Stripe has terminated my account and labeled me a high-risk merchant. What now?

Stripe Has Terminated My Account and Labeled Me a High-Risk Merchant. What Now?

Stripe terminated account

If you are running an online business that accepts online payments, you must have stumbled upon various payment processors like PayPal, Square, or Stripe. These three are probably the most popular online payment brands in the world and the first choice for most startups and new merchants.

Just to get everyone on the same page, Stripe is one of the most popular PSP (Payment Service Providers) in the world offering online payments to merchants worldwide. For years, it has built its reputation as a super friendly and innovative PSP, especially for small merchants and startups. But as Stripe’s base of merchants grew bigger, so did the number of incidents. An increasing number of merchants started receiving emails saying that their accounts and funds have been terminated or frozen without prior warning or an explanation.

The main reason behind it is that many merchants do not realize the hidden costs and risks of using a PSP vs an independent merchant account

Why is Stripe terminating and freezing merchant accounts?

If you are a Stripe merchant with a terminated or frozen account, you have most likely been labeled a “high risk merchant” at some point. PSPs like Stripe use three labels to categorize new merchants during onboarding.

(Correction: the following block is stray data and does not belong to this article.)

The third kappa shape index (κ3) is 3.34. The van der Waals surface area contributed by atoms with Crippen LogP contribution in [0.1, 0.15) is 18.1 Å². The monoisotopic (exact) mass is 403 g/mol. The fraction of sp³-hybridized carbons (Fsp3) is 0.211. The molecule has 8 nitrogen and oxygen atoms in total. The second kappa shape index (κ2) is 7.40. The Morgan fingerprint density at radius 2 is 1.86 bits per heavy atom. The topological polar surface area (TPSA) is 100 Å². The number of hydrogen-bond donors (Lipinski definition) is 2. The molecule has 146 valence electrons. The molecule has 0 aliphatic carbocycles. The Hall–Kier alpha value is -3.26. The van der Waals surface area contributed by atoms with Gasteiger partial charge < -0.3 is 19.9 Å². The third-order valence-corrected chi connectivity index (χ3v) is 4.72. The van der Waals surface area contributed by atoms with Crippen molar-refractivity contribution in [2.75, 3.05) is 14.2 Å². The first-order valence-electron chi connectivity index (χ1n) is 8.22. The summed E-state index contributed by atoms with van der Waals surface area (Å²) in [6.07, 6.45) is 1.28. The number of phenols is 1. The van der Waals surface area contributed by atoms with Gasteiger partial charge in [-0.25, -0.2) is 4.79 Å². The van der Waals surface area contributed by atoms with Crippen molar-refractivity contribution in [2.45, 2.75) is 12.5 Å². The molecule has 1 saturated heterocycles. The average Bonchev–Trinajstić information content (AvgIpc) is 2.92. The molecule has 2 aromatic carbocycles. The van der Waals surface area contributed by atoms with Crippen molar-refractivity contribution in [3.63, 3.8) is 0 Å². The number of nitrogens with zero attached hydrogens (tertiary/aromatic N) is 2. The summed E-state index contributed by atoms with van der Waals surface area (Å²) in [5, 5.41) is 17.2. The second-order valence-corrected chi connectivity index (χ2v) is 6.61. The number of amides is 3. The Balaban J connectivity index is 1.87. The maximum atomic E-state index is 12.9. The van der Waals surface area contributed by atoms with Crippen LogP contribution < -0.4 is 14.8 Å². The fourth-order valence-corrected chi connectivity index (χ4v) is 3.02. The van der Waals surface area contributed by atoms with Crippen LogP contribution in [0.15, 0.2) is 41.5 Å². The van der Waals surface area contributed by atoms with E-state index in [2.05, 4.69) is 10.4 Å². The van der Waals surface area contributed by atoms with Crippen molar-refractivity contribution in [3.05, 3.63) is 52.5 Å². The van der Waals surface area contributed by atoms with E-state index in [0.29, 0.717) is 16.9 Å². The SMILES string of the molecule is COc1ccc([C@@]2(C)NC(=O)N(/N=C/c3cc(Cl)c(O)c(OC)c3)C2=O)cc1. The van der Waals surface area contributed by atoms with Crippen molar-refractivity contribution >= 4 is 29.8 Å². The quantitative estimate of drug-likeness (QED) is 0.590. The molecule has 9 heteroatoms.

The first one is pretty obvious and applies to all unauthorized businesses that are refused any processing by default, i.e. adult content and gambling providers. 

The second category is e-commerce merchants which sell physical goods for which delivery verification is possible using various tracking systems. 

The third category is high-risk merchants. The problem with this category is that the rules for labeling merchants as high risk are very vague and in many cases debatable. For example, you may start processing payments with Stripe as a regular merchant and still end up labeled high risk at some point. The probability of being labeled a high-risk industry merchant is much higher when:

You offer digital goods and services for which there is no physical evidence of product or service being delivered. When a customer raises a dispute, it is very difficult for a PSP like Stripe to verify whether the product or service was actually delivered.
You are classified as a high-risk industry. The list of high-risk industries comprises various business models and industries characterized by significantly higher risk of chargebacks and fraud. Even if your chargeback rate is way below average, you still may end up labeled a high risk merchant.
The third influencing factor may be the fact that you are running a global business and accepting payments from different countries rather than selling locally in one country.

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What are the key reasons for payment processors like Stripe and PayPal to drop a merchant?

There are usually two main reasons why payment service providers suspend a merchant.